Aside: When sighting in a 12 gauge shotgun it should be done at 50 yards. Because of slug velocity and wind speed if a shotgun is sighted in at 100 yards it is technically only sighted in for that days wind and will not impact the same sighting on successive days. At 50 yards the slug is still super sonic and uneffected by the wind. Sighting in a 12 gauge slug gun to impact 2 1/2 - 3 inches high at 50 yards will have that firearm dead on at 100 yards on a windfree day. Practice is required to learn the compensation for wind drift at 100 yards after the gun has been "zeroed" 3 inches high at 50 yards.
Shooting at 50 yards showed that the slugs were still printing a bit to the right. I over adjusted and had the next two printing left. a final adjustment was made and the last two were essentially about 2 inches high and center. (see accompanying target)
50 Yard Target
Shooting 10 rounds (about 20 dollars worth of ammunition) I was was very impressed with the way the SSI handled and shot. Recoil was far from objectionable, probably due to the ported barrel I'm sure. It will take a few more boxes of ammo before I will be ready to hunt with this gun with the 12 gauge barrel installed, but I think that it will do what I want it to and I am already tasting the venison I hope to take on a trip to Ohio this deer season.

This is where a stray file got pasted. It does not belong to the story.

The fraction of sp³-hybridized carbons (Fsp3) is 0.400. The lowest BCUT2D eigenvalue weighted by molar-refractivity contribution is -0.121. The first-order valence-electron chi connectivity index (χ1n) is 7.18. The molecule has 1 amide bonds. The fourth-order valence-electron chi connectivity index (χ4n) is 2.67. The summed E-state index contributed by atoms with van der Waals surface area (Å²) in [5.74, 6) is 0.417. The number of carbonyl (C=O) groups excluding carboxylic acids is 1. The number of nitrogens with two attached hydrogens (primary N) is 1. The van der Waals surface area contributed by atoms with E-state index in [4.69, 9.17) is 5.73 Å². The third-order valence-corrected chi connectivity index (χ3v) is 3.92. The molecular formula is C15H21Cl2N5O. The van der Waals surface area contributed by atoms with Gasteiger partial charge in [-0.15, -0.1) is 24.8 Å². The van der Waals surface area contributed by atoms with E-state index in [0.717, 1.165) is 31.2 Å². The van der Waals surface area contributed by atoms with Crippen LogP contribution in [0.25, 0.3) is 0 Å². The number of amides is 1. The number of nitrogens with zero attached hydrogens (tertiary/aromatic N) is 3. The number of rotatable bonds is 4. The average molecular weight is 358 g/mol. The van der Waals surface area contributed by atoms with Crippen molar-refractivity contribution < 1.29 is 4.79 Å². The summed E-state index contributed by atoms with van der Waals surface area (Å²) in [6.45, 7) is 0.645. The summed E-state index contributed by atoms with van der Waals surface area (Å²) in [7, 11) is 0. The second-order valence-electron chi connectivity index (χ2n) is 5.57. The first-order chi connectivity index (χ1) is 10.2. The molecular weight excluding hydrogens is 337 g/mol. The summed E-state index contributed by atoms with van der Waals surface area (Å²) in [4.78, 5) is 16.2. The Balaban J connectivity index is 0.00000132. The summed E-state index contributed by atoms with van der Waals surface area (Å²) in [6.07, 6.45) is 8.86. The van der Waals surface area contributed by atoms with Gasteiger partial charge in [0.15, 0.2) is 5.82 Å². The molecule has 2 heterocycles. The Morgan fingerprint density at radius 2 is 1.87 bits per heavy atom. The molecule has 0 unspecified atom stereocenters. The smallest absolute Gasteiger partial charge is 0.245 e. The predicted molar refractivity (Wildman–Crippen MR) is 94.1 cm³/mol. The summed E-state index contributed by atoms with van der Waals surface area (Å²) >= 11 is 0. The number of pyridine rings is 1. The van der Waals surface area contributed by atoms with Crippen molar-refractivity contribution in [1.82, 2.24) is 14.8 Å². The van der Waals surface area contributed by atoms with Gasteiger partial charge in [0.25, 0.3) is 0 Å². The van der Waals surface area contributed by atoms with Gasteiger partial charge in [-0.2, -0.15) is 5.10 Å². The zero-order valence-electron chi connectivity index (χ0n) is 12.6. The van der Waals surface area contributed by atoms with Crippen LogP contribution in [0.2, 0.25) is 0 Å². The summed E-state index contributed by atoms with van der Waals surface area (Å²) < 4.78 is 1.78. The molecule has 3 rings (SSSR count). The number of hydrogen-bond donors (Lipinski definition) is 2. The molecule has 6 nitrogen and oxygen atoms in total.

Even with the very little shooting I have done with this firearm using either barrel I am impressed with it and look forward to using it in the field in the near future and years to come. It handles very well, fits me and is showing itself to be a very accurate gun.
As a final note I would like to impart two observations that I have formulated in a lot of years of shooting slugs from shotgun barrels. The first is that slug barrels of the rifled variety require the use of sabot rounds. I don't know if the Foster type slugs will "lead up" a rifled barrel or not, but I do believe that the sabot makes for a more accurate clean shooting round in the rifled barrels. The second is the the grooves that are swaged into the soft lead of the Foster type slugs are not ment to make the slug spin in the barrel of a smooth bore shotgun. They do however give stability and possibly some spin to the flight of a slug once it has departed the barrel, much the same way dimples effect the flight of a golf ball.